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But tempting as it is to imagine the voters having decided to use the election to torture their politicians, it’s not really plausible. For a start, the torture did not last nearly long enough: after five days everyone suddenly cheered up when they discovered they had got what they wanted after all. The Tories have detoxified the brand, the Lib Dems have got their first real taste of power, and Labour has got the chance for an extended wallow in righteous opposition, having finally dumped Gordon Brown in the process. Have you ever seen such happy politicians? If the voters were trying to punish them for their past transgressions they must be feeling pretty queasy at the sight of all this bonhomie. Next time we are going to have to wield a much bigger stick and really swing it (and maybe we will). –“Is this the end of the UK,” David Runciman, London Review of Books
Wealth does not confidently reside in the beleaguered strata of middle-class America anymore, but a whole lot of spending still does, and the NHL — the business enterprise, not the game many Canadians believe to be the ultimate expression of our national identity — saw the same growth opportunity that Hollywood and television, and religion, and politics, and advertising all have. If you are a business in America, you’d be crazy not to want to clamp onto the same enormous tit that Foot Locker, LensCrafters, Sbarro, Wendy’s, H&M, McDonald’s, Victoria’s Secret and J. Crew have, and once you were there, the faint, wounded clamour for an NHL team coming from a place as far away as Hamilton, Ontario, Canada, would only become more distant and inconsequential. Eventually, you’d stop hearing it altogether. –“Hockeyland,” David MacFarlane, The Walrus
Coming soon to Texas schools: From Atlantic Triangular Trading to Freedom;
lessons from an NYPD squad room: how to Febreze your bulletproof vest;
judicial activism in China: using anti-hooliganism laws to prosecute a prominent orgy organizer
The Times described it as “a block of decaying tenements packed with poor Puerto Rican and Negro families and the gathering place of drunks, narcotics addicts and sexual perverts.” It soon became known as the “worst block in the city.” Mayor Robert Wagner announced a “shock attack,” an “all-out war on the forces of crime, slum blight and poverty” on the West Side. Police flooded the area. The block in question was 84th Street between Amsterdam and Columbus Avenues. The very idea that it might once have been considered the city’s worst is very nearly science-fictional today, as it bustles with high-end baby strollers pushed by parents hurrying to homey restaurants on Amsterdam or Columbus or making their way to Central Park. –“Life in New York, Then and Now,” John Podhoretz, Commentary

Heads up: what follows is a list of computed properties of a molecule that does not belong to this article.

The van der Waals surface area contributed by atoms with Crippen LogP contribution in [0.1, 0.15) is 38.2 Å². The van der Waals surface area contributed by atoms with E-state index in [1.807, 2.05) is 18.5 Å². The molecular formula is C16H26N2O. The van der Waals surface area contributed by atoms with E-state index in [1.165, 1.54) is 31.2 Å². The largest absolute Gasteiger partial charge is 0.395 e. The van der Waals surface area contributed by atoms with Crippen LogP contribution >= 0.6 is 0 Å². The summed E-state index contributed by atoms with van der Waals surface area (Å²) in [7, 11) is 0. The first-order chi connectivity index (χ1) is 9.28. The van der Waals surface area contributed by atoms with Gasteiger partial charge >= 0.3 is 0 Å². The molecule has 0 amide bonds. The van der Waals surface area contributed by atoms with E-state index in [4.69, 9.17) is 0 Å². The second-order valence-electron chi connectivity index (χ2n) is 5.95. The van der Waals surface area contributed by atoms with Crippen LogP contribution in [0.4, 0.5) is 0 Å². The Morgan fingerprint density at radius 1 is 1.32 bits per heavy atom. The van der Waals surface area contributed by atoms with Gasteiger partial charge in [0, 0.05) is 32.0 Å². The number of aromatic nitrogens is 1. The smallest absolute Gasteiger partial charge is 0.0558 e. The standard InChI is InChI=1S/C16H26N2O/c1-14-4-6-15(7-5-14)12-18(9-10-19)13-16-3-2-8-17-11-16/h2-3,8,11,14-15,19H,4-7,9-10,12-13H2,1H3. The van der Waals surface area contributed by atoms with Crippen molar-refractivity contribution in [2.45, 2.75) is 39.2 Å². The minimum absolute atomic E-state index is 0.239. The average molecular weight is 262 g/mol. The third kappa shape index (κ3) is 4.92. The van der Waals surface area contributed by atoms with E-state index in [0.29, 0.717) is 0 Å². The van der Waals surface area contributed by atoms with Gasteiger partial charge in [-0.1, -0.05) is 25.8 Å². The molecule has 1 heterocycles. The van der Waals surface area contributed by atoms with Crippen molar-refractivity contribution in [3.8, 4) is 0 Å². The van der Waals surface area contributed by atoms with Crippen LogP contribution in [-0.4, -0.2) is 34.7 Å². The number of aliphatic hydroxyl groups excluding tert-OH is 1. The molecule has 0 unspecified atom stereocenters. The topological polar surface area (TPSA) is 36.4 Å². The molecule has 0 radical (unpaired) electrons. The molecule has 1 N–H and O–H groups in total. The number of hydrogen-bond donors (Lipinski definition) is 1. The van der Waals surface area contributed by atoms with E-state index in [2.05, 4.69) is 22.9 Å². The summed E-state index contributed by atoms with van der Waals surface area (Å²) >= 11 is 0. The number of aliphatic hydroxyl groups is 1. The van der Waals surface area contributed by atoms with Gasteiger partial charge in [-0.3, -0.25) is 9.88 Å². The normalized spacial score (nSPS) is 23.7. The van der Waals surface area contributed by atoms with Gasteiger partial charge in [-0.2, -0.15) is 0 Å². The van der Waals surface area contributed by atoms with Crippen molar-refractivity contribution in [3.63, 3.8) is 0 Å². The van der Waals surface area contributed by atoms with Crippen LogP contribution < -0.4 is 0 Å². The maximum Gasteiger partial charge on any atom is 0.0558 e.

First Florent, now Empire Diner, the West Side is no more;
“so” rises into ever more common usage, thanks to its “algorithmic certitude”;
Noynoy rises, thanks to his other name
More from Rafe Bartholomew:
In Havana, the past year has been marked by a parade of bold-faced names from the north — John Kerry reopening the United States Embassy; Andrew Cuomo bringing a delegation of American business leaders; celebrities ranging from Joe Torre, traveling on behalf of Major League Baseball to oversee an exhibition game between the Tampa Bay Rays and the Cuban national team, to Jimmy Buffett, said to be considering opening one of his Margaritaville restaurants there. All this culminated with a three-day trip in March by Barack Obama, the first American president to visit Cuba since Calvin Coolidge in 1928. But to those who know the city well, perhaps nothing said as much about the transformation of political relations between the United States and Cuba that began in December 2014 as a concert in the Tribuna Antiimperialista.
Percentage of registered Democrats who say that fishing is their favorite spectator sport:
Democrats would win more elections if black Americans died at the same rate as white Americans.
A former U.S. intelligence official said pornography constituted 80 percent of the material on jihadists’ seized laptops, and Starbucks and McDonald’s made porn inaccessible from their Wi-Fi networks.
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“Matt was happy enough to sustain himself on the detritus of a world he saw as careening toward self-destruction, and equally happy to scam a government he despised. 'I’m glad everyone’s so wasteful,' he told me. 'It supports my lifestyle.'”